The reduction in the NPP of stem due to the increase in seeding rates, which occurred in the two growing seasons, shows that in high plant densities there is a reduction of pod production, and consequently of grain in the stem as a function of intraspecific competition. This finding corroborates the one reported by Norsworthy and Shipe (2005), who noted a 50% decrease in stem grain yield by raising plant density from 140 to 280 thousand plants.ha–1.

Both row spacing and seeding rate had an effect on the NPP of branches in GS1 (Table 1). Narrow rows (0.2 m) and twin rows (0.2/0.8 m) resulted in higher NPP of branches than did the other spacing patterns. As in stem, but at a higher magnitude, the increase in seeding rate reduced the NPP of branches in GS1 (Table 1). Clearly, NPP is the yield component most influenced by plant density, varying inversely with this factor (Ferreira et al. 2016).

Also for NPP, interaction was observed between cultivar and seeding rate, as well as between row spacing and seeding rate in GS2 (Table 3). As in the previous growing season, the increase in seeding rate drastically reduced the NPP of branches for both cultivars (Table 5). In this way, changes in plant density noticeably affect the grain yield of branches to the detriment of stems.

On the SR2 and SR3, there was no influence of row spacing patterns on the NPP of branches. However, on the SR1, narrow row (0.2 m) and traditional rows (0.5 m) produced the smallest and the biggest NPP of branches, respectively (Table 6). It can be observed that even at low plant densities, the spacing of 0.2 m had no effect on the pod production of branches, as already discussed by Procópio et al. (2014). In contrast, Balbinot Junior et al. (2015b) observed no reduction in the NPP of branches as a function of decreasing row spacing associated with low seeding rates. Using the cultivar BMX Potência RR at the spacing patterns of 0.3, 0.45, and 0.6 m, those last authors verified only an isolated effect from the changes in seeding rate.

Table 6 Number of pods per plant from the branches influenced by the interaction between row spacing and seeding rate, 2014/2015 growing season. 

Row spacing (m) Seeding rate, thousands of viable seeds∙ha–1 p-value CV(%)
150 300 450
0.2 20.48 Ca1 6.86 Ab 1.36 Ab 0.0011 30.93
0.2/0.8 29.09 Ba 7.80 Ab 1.75 Ac
0.5 36.61 Aa 10.61 Ab 3.38 Ab
0.5 crossed 28.65 Ba 9.72 Ab 5.78 Ab

1 Means followed by the same letter, uppercase in the column and lowercase in the row, do not differ statistically from each other by the Tukey test at 5% significance.

For all row spacing treatments, the increase in seeding rate significantly reduced the NPP of branches, evidencing a great influence of seeding rate on this yield component. In GS1, the factor cultivar had an influence on the NGP of both stem and branches. Between genotypes, BMX Potência RR produced a higher NGP both in stem and in branches (Table 1). According to Cox and Cherney (2011), the genotype has more influence on the NGP of soybeans than does the environmental conditions. In GS2, a slight increase in the seeding rate reduced the NGP in both stems and branches (Table 3). This might have occurred due to a greater intraspecific competition (Balbinot Junior et al. 2015b), albeit of little agronomic relevance for both stem and branches (0.1 and 0.2 grains per pod).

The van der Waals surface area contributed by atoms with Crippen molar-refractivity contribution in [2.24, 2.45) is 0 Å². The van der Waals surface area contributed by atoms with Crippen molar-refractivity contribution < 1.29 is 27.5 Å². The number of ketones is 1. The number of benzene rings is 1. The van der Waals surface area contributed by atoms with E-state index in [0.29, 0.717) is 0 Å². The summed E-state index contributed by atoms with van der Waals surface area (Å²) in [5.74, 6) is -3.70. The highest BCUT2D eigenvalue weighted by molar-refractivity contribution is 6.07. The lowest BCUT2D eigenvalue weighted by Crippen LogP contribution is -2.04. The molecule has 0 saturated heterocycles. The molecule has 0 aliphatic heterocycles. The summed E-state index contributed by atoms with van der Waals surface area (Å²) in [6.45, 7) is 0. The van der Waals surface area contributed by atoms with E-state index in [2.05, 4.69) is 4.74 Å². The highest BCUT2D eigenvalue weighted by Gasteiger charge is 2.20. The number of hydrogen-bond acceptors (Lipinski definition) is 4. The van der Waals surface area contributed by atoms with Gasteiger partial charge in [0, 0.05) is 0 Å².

Also in GS1, an interaction between cultivar and row spacing was registered for M1000 of stem. At the traditional spacing, BRS 359 RR achieved the highest grain mass, although not statistically different from the twin and crossed row patterns (Table 2). Both stem and branch M1000 values were greater for the 0.50 m spacing when compared to the narrow row treatment in the BRS 359 RR. In this same growing season, M1000 was considerably lower due to the occurrence of water stress during the grain filling stage (Fig. 2a).

No interaction between the evaluated factors was observed for M1000 in GS2; however, isolated effects of cultivar and seeding rate were noticed (Table 3). On the average of all row spacing patterns, BRS 359 RR reached the largest M1000 of stems. For both, branches and stems, the higher NPP (29.8 and 16.1, respectively) and the lower M1000 values (118 and 110 g, respectively) of BMX Potência RR in GS2 (Table 3) indicate that this cultivar had the grain filling more limited by edaphoclimatic conditions than BRS 359 RR.

For Procópio et al. (2013), the percentage of grains from branches is higher at lower plant densities with less demand for photoassimilates, compared to that of stems (Balbinot Junior et al. 2015b). This statement would justify the greatest M1000 values at higher seeding rates. On the other hand, in the present study, we verified a M1000 increase not only of branches but also of stem in GS2.

In GS1, an interaction between cultivar and row spacing was observed for M1000 of branches (Table 1). BMX Potência RR had no influence from row spacing. However, the traditional spacing had an effect on M1000 of BRS 359 RR, showing superior results compared to the other patterns, but with no statistical difference from the twin and crossed rows (Table 2).

In GS2, the M1000 of branches was influenced by cultivar and seeding rate (Table 3). BRS 359 RR had a higher grain mass than did BMX Potência RR, and the increase in seeding rate resulted in a larger M1000. Such increase associated with raising seeding rates corroborates the findings of Kuss et al. (2008) and Ferreira et al. (2016).